Acting is an incredibly expressive art that aims to convey a story, emotions and character motivations so innately that an audience associates an actor with that character.
Like most other art forms, such as painting, sculpting and writing, whilst there is a vast universe of concepts, ideas and techniques where a developing actor can form their own style, it can be easier at first to think of acting as using one of seven different methods.
This is similar to Vladamir Propp’s theory of seven basic plots and seven basic characters in fiction, which are then explored, combined and experimented with as writers improve, and adult acting classes focus on these techniques as a basis for actors to develop their style.
Classical (Or “Stanislavski”) Method
Konstantin Stanislavski created a systemic approach to learning acting which was designed to help actors no matter the role, location or time, by focusing on the essential qualities of acting.
Mr Stanislavski wanted actors to focus particularly on:
- Memorising Emotion,
- Physical Method And Skills,
- Placing Oneself In The Shoes of An Actor,
- Understanding given circumstances,
- Subconscious Improvisation,
Ultimately, Mr Stanslavski saw his method as a starting point that you should break once you find a method that works for you.
A lot of people mistake the Stanislavski Method with method acting, as both involve improvisation and getting personally invested in the role of a character.
However, method acting takes this principle to another level and involves an actor thinking, acting and essentially being the character for the length of the production, often by putting themselves in the situation their character is in.
Whilst many great actors such as Al Pacino, Daniel Day-Lewis and Bryan Cranston have wholeheartedly adapted method acting, it was not always popular.
Probably the greatest conflict regarding The Method happened on the set of the 1976 film Marathon Man, where Dustin Hoffman stayed up all night as part of his method preparation to match his character’s situation for the film’s torture scenes.
Laurence Olivier, famed classically trained theatrical actor, infamously quipped to Mr Hoffman “My dear boy, why don’t you just try acting?”
The Chekov Method
Created by Stanislavki’s pupil Michael Chekhov and popularised by Clint Eastwood and Marilyn Monroe, this method aims to focus internally on the character’s mental and emotional state and express it outwardly and unconsciously.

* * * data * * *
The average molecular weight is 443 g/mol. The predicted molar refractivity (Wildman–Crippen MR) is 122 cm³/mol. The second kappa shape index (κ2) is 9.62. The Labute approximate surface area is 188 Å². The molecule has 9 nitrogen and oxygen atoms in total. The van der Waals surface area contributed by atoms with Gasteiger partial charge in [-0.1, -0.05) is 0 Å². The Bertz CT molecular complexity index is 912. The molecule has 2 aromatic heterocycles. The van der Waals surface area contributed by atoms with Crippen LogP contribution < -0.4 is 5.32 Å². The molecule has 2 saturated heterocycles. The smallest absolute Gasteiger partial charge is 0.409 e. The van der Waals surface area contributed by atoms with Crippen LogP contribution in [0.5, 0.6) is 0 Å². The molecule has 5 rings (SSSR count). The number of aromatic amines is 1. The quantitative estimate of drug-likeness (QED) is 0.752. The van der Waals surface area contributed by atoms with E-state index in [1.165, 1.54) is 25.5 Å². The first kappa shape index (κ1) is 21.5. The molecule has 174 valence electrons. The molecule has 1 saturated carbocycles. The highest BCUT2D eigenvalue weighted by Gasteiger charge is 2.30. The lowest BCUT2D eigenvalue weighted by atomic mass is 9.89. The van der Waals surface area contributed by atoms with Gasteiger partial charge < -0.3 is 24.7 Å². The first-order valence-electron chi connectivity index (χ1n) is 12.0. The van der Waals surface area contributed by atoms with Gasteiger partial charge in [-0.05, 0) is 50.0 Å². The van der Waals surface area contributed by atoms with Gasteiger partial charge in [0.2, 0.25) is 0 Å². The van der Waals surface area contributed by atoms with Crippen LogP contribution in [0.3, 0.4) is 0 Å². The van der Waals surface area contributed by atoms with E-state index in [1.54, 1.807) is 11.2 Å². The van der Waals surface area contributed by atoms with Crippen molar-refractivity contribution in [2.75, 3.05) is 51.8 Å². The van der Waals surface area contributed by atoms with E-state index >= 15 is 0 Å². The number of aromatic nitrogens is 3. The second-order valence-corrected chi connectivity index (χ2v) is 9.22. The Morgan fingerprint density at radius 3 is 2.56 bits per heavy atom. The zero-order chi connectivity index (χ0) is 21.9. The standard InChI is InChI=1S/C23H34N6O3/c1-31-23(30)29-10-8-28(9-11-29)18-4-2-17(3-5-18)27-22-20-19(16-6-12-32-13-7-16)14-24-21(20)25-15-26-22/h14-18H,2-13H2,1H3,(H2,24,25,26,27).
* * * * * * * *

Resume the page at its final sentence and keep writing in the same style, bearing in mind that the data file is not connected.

Viola Spolin loved the idea of spontaneity in theatrical performances and created a technique that focused less internally and more on the moment, with a strong emphasis on improvisation and intuition, rather than intense levels of preparation and tense anxiety.
Similar in part to method acting, Sanford Meisner’s technique was focused on making actors look and act like human beings rather than actors putting on a performance, as well as feeding off of the responses of their co-actor.
A combination of Meisner, Stanislavski and the works of Epictetus, Practical Aesthetics is about breaking down a scene into four elements that are worked into a performance:
- The Literal – What is actually taking place in the scene.
- The Want – What the character’s desired outcome from a scene is.
- The Essential Action – The universal human desire that relates to this specific scene.
- The As If – The part that connects the essential action to the actor’s real life.
The Laban Movement, named for dance artist Rudolf Laban focuses on the four physical elements of acting and how they interact, intersect and work to convey emotions:
- Body – How the body moves and is connected to itself.
- Effort – The reason why someone moves.
- Shape – How the body changes when it starts to move.
- Space – How the body reacts to the space around it, such as how the body walks, picks up an object, interacts with other people.
The Laban Movement is a fundamental part of training, as it highlights exactly how an actor conveys emotions and tells a story with their body.